The inaugural Industry Conference in London addresses the timber industry case

The recent inaugural Industry Conference in London held by the Confederation of Timber Industries (CTI) gave delegates the opportunity to meet key policy makers and opinion formers directly in Westminster. It also saw the launch of the CTI Policy reports on Sustainability, Value & Growth and Skills & Education designed to map the UK Timber Supply Chain.

The Conference was opened by Iain Paisley Jr. MP, Chairman of the Timber Industry APPG, who welcomed all participants and highlighted the contribution Timber Industries bring to the UK Economy. The event program was organised in two sessions – one focused on Sustainability and Growth and the other on Skills, Productivity & Housing – in order to offer a complete overview of the sector.

In the first session, there was a line-up of highly-recognised speakers including Rachael Maskell, MP for York Central, Antoinette Sandbach, MP for Eddisbury and member of Timber APPG, Charlie Law, Sustainable Construction Solutions, Ken Walsh, MD of Danzer UK, and David Hopkins, MD of Timber Trade Federation (TTF). The panel addressed key themes like the EUTR and global timber trade regulation; Low carbon economy; Brexit uncertainty; Tree planting; and Timber in construction.

Margaret Ritchie, MP for South Down and member of Timber APPG, said, “The timber supply chain is capable of being better than carbon neutral, it can in fact absorb more carbon than is emitted in the rest of the manufacturing chain. I recommend my parliamentary colleagues to take the time to seek it out and see how well managed timber presents a fantastic opportunity to grow our manufacturing industry while lowering our carbon emissions.”

MP Antoinette Sandbach said, “This is a period that offers many opportunities to develop a new approach to old issues. I think this is really the right time for the timber industry to boost its message around some key themes including carbon capture and storage, tree planting and timber frame construction.”

The second panel discussion featured Alan Brown, MP for Kilmarnock and Loudoun, Vincent Stops, Councillor for Hackney Central, Iain McIlwee, CEO of the British Woodworking Federation (BWF), Andrew Carpenter, CEO of the Structural Timber Association (STA), Craig Liddell, Legal & General Homes, and Anthony Thistleton-Smith, Waugh Thistleton Architects. They debated on a wide range of topics including: UK Housing crisis; Modular housing; Timber frame buildings; Wood framework apprenticeship; Skills gap in the Timber Supply Chain; and Construction market forecasts.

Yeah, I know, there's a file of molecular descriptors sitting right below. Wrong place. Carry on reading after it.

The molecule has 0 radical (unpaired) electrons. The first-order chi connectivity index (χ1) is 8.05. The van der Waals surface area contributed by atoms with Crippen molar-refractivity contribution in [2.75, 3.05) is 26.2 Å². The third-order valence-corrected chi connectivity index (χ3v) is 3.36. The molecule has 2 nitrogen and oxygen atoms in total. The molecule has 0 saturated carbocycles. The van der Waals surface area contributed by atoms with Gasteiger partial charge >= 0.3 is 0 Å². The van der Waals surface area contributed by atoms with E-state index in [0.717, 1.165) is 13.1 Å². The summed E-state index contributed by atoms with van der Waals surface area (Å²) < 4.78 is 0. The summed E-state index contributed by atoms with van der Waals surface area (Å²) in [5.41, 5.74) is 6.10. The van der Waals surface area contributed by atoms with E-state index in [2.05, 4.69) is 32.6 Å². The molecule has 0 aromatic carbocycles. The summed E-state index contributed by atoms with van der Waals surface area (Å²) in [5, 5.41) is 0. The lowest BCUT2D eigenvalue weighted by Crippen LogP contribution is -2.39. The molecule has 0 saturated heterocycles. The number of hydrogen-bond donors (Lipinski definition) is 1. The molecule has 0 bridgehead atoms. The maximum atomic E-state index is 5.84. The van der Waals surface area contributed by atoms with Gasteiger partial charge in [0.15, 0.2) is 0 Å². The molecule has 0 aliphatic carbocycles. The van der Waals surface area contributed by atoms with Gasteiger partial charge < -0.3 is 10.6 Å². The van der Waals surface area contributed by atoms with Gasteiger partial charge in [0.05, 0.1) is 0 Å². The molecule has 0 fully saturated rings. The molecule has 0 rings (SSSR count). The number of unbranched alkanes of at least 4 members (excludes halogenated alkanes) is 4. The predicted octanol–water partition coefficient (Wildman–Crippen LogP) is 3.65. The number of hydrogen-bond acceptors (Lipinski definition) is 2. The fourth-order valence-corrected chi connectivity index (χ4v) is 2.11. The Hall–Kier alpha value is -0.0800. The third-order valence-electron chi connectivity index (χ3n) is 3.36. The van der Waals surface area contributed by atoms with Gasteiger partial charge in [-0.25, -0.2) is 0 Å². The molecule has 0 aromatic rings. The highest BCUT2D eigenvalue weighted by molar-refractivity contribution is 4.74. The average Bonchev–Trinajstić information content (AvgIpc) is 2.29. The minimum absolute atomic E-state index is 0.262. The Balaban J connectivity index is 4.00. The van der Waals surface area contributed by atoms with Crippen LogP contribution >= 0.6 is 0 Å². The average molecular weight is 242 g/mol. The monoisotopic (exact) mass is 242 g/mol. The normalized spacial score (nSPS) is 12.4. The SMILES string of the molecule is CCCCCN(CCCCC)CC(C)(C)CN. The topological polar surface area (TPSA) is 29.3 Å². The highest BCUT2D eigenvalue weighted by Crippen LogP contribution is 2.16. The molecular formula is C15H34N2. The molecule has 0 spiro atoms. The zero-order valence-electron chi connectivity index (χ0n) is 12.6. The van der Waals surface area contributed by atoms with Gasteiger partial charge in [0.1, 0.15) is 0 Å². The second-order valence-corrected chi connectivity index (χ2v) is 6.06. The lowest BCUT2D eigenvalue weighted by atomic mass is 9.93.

“The timber supply chain is a vital part of the UK manufacturing and construction sector, providing employment in virtually every political constituency across the country. This event was a great way to re-introduce the sector to policy makers and highlight the importance of skilled trades to the future of the UK economy. I look forward to working with colleagues to take this agenda forward,” said David Hopkinsmanaging director of the Timber Trade Federation (TTF), said: 

Iain McIlwee, CEO of the British Woodworking Federation (BWF), commented, “The opportunity to re-introduce our sector to so many policy makers was fantastic. Timber has a strong story to tell, but there is so much competition for attention. The CTI gave us a glimpse of how we can unite in this way to amplify our message, it was a great day for the timber supply chain.”

In addition, a Parliamentary Drinks Reception at the House of Commons was held to allow CTI guests the chance to further debate the outlook of the UK Timber Industry with MPs and Industry leaders from all across the UK.

Andrew Carpenter, CEO of the Structural Timber Association (STA), added, “The STA is very excited to be part of the re-launched CTI in that it brings together the three major timber/wood related trade associations to promote the use of timber/wood through communicating the many and varied benefits it offers. The clients, buyers and specifiers of timber/wood are crying out for an integrated offer and the CTI is able to provide this joined up approach. In particular, the CTI will be a wonderful opportunity to influence our politicians and stakeholders with a single message thereby proving we are a professional and contemporary sector that is able and ready to do business within the current climate.”


Source: Confederation of Timber Industries